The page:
Bryan Caplan  

The Experience Machine

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I forgot to mention the greatest experience-producing durable good of all: the Digital Video Recorder. You could argue (mistakenly, I think) that you'll soon take a nice t.v. for granted. But the whole point of a DVR is to expand your menu of experiences - and it works. Best money I spent in years.


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COMMENTS (3 to date)
Lord writes:

I think you do take a nice tv for granted, not immediately but gradually over time. One appreciates it over a shorter span than its lifetime which can be very long these days. Similarly a DVR makes its greatest impact when you haven't previously had one but also fades over time. New programming can add impact, but that is the impact of the programming, not the DVR.

Mark Horn writes:

I've been on the DVR bandwagon for 4 years now. And I am quite certain that the DVR continues to have great impact on me. I'm reminded of it everytime I go on vacation and I don't have one. I'm especially reminded of it by my children who assume that they can watch "Dora the Explorer" whenever they want, and not have to wait for it's scheduled time. TV is a completely different experience for them at Grandma's house.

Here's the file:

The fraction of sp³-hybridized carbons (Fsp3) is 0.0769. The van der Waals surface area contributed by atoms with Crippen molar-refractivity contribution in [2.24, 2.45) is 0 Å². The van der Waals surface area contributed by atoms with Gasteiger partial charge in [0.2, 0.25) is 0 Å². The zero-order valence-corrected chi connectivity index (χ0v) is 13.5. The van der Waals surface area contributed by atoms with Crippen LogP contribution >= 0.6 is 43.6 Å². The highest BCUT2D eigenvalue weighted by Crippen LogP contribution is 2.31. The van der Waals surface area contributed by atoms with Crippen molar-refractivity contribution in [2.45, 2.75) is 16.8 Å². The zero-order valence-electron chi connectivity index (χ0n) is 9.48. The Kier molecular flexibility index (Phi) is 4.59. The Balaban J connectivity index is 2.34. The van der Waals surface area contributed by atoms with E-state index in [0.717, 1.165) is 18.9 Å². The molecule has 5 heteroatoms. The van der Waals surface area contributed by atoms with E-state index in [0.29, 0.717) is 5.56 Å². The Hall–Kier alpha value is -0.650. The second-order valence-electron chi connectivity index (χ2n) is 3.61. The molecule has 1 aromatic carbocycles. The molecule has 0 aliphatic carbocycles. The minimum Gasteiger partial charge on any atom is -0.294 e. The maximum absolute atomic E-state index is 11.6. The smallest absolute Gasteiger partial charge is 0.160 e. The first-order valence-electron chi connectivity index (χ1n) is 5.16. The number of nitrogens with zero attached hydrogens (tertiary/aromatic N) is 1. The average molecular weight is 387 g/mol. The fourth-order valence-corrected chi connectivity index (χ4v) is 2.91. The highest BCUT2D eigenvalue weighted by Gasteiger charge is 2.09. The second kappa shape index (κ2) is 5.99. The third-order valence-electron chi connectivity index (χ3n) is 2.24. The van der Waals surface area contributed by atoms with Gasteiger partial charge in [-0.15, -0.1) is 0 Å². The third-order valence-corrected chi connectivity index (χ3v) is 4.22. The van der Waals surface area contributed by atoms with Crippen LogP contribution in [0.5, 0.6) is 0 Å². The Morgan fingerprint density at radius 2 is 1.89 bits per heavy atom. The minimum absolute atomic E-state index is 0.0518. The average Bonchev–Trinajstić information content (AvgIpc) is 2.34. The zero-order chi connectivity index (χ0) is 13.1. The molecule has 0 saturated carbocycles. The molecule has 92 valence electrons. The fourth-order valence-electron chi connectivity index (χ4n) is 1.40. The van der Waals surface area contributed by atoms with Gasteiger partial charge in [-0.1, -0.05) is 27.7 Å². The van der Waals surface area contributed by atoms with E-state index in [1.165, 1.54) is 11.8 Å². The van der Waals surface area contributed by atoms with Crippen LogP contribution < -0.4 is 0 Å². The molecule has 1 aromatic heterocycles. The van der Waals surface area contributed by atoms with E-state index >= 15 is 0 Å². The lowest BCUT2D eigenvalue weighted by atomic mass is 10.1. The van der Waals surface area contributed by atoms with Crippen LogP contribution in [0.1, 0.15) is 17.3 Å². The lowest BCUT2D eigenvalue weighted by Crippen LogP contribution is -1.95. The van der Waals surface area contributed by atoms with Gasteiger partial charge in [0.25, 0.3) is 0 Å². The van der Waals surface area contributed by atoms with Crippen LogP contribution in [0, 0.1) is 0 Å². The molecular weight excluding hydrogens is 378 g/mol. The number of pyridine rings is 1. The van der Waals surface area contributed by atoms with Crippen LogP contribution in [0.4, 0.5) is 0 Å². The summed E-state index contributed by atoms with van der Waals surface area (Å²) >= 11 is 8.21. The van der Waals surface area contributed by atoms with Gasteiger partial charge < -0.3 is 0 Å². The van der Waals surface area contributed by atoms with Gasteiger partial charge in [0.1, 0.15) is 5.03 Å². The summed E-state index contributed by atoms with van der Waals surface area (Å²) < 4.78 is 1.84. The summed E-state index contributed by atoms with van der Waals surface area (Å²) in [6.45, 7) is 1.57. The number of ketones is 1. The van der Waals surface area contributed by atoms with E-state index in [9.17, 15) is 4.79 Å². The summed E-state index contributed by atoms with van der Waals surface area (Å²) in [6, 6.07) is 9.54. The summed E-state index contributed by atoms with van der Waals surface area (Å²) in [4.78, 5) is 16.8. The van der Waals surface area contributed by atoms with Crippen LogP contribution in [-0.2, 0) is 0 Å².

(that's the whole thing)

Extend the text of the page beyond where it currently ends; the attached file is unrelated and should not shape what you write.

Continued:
As for the durability of goods vs experiences, I have noticed that my wife strongly prefers travel as a use of our money, while I strongly prefer purchasing goods. Vacations are fun, but their utility only really lasts as long as the vacation. The memory of a vacation provides little marginal value to me compared to being able to sit down (again) at the playstation. For my wife, the memory is much more valuable. I sometimes wonder if it's more valuable than the actual experience.

Omer K writes:

For my wife, the memory is much more valuable. I sometimes wonder if it's more valuable than the actual experience.
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Yup. Even a cursory review of the research in brain and behaviour differences show that males and females are, on the average, "geared" to different things.

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